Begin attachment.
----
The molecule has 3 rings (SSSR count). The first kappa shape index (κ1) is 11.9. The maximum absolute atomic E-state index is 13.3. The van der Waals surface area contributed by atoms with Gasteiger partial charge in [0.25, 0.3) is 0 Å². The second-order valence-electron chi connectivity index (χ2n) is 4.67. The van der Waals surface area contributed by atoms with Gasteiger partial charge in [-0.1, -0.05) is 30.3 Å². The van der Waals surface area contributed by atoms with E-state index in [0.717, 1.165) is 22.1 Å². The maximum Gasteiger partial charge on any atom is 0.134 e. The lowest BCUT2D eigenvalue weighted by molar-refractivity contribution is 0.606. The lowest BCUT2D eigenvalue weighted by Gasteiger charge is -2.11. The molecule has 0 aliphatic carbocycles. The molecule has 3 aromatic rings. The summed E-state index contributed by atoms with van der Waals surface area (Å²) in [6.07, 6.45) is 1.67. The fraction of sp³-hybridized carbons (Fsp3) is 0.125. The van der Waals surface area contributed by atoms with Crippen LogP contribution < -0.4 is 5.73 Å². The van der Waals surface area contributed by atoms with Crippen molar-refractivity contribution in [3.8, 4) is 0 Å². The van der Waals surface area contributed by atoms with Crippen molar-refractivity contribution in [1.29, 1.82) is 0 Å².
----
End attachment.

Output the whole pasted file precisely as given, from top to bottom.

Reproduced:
The molecule has 3 rings (SSSR count). The first kappa shape index (κ1) is 11.9. The maximum absolute atomic E-state index is 13.3. The van der Waals surface area contributed by atoms with Gasteiger partial charge in [0.25, 0.3) is 0 Å². The second-order valence-electron chi connectivity index (χ2n) is 4.67. The van der Waals surface area contributed by atoms with Gasteiger partial charge in [-0.1, -0.05) is 30.3 Å². The van der Waals surface area contributed by atoms with E-state index in [0.717, 1.165) is 22.1 Å². The maximum Gasteiger partial charge on any atom is 0.134 e. The lowest BCUT2D eigenvalue weighted by molar-refractivity contribution is 0.606. The lowest BCUT2D eigenvalue weighted by Gasteiger charge is -2.11. The molecule has 0 aliphatic carbocycles. The molecule has 3 aromatic rings. The summed E-state index contributed by atoms with van der Waals surface area (Å²) in [6.07, 6.45) is 1.67. The fraction of sp³-hybridized carbons (Fsp3) is 0.125. The van der Waals surface area contributed by atoms with Crippen LogP contribution < -0.4 is 5.73 Å². The van der Waals surface area contributed by atoms with Crippen molar-refractivity contribution in [3.8, 4) is 0 Å². The van der Waals surface area contributed by atoms with Crippen molar-refractivity contribution in [1.29, 1.82) is 0 Å².